- April 10, 2014 – State legislators approve a minimum wage increase from $7.25 to $8.00 per hour in Aug. 2014 to $9 in Aug. 2015 and $9.50 in Aug. 2016 – but only for businesses with gross sales of at least $500,000. Smaller employers, exempt from certain federal labor laws, have lower minimum targets of $6.50 hourly in Aug. 2014, $7.25 in 2015, and $7.75 in 2016. After 2016, the state minimum would be tied to an inflation index, with a 2.5% cap on an annual increase. Larger businesses can pay lower temporary minimums for trainees or workers under the age of 18.
- No state minimum wage law.
- March 25, 2013 – Gov. Phil Bryant approves HB 141, which prohibits counties and municipalities from establishing mandatory minimum wages.
- Jan. 1, 2014 – State minimum wage hits $7.50 an hour, based on the 2006 Missouri Minimum Wage Act—a ballot initiative that initially increased the minimum wage from $5.15 to $6.50 an hour and adjusts it annually based on changes to the CPI.
- March 12, 2014 – State Senate committee advances SB 531, sponsored by Sen. Jamilah Nasheed (D) of St. Louis, to raise Missouri’s minimum wage from $7.50 to $10 an hour in 2015. SB 531 would continue to be adjusted annually for inflation. Legislative action has not been completed.
- July 16, 2015 – Kansas City Council passes a measure setting a minimum wage of $8.50 an hour with annual increases reaching $13 an hour by 2020.
- Aug. 28, 2015 – Business owners opposed to raising the minimum wage in Kansas City gathered enough signatures to put the issue on the ballot in November 2015 election. New city minimum wage was to have taken effect by August 28, but this was suspended until the referendum vote in November.
- Aug. 28, 2015 – St. Louis aldermen pass the ordinance to raise the city’s minimum wage to $8.25 in October and in steps to $11 by 2018. Mayor Francis Slay signs the bill into law within an hour of passage. Hasty action is taken to get ahead of possible preemptive action by the state legislature.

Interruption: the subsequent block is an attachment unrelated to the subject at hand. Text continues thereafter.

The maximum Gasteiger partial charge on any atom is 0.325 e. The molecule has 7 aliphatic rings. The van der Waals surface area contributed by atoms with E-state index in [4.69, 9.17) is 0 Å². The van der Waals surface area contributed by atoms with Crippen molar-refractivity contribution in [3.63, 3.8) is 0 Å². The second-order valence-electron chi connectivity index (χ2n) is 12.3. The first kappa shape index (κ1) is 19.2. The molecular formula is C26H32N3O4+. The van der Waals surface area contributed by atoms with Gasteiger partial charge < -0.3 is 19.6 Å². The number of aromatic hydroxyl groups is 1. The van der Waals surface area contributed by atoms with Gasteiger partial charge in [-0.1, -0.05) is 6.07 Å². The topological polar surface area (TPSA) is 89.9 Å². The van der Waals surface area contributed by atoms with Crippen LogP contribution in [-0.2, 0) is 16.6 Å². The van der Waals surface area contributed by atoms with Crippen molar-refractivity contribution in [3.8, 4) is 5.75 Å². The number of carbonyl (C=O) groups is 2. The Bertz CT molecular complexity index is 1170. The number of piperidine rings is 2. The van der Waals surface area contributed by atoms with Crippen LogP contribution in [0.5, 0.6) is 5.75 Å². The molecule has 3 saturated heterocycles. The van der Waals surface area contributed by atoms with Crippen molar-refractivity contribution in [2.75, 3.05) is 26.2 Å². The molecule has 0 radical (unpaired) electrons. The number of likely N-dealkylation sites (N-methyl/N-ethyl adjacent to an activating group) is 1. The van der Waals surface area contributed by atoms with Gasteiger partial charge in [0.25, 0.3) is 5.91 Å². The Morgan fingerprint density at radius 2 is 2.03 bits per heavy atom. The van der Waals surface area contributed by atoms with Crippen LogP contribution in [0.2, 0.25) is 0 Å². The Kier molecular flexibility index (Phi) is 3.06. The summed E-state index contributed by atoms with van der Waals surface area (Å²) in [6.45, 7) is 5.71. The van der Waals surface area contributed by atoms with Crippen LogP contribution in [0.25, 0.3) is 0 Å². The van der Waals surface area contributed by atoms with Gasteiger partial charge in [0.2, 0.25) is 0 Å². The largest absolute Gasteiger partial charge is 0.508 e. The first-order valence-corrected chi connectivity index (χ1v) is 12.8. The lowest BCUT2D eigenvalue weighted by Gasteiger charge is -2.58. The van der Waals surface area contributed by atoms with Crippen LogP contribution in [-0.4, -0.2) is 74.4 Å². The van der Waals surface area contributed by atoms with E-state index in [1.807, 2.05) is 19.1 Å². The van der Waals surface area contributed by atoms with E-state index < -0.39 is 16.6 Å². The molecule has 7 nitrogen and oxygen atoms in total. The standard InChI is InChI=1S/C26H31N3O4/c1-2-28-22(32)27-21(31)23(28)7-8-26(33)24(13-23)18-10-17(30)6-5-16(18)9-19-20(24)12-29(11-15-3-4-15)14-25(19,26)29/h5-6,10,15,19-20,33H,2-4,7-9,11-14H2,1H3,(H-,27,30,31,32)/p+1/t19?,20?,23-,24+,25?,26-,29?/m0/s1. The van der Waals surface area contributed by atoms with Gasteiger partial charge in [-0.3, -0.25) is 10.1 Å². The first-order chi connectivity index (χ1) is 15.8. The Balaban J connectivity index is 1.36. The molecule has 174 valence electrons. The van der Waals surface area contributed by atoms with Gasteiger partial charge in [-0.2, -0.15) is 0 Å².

- Sept. 16, 2015 – Missouri legislature, with a pro-business Republican majority, overrides Governor Jay Nixon’s veto of a bill that bars any political subdivision of the state to enact a minimum wage differing from state or federal requirements. However, this law exempts any jurisdiction that had a different minimum wage in effect on August 28, 2015, prior to the passage of the nullifying legislation.
- Nov. 6, 2018 – In a rebuke to the Republican-run state legislature, which last year passed a law blocking all minimum wage increases, a popular referendum of Missouri voters approved a statewide minimum wage increase from $7.85 per hour today to $12 by 2023. The measure calls for an 85-cent-an-hour rise in the minimum each year, starting next January. After 2023, annual adjustments will be made for inflation. Voters were reacting to the legislature’s action last year forcing St. Louis to backtrack on its increase of the city’s minimum wage to $10. After the legislature’s action, many St.Louis workers were forced to take pay cuts, touching off a wave of public anger and demand for a statewide popular vote on the issue. Nearly 1.5 million Missourians, or a 62.3% majority, approved the minimum wage hike.
- Jan. 1, 2014 – Montana state minimum wage rises from $7.80 to $7.90 an hour, based on a referendum passed by voters on Nov. 7, 2006. That popular vote sets the state’s minimum wage at $6.15 an hour ( $1 above the federal level in 2006) and requires annual cost-of-living increases based on the Consumer Price Index. In 2017, the minimum rises to $8.15 an hour.
- Nov. 4, 2014 – Nebraska voters approve a minimum wage increase from $7.25 to $8 an hour in 2015 and to $9 an hour in 2016.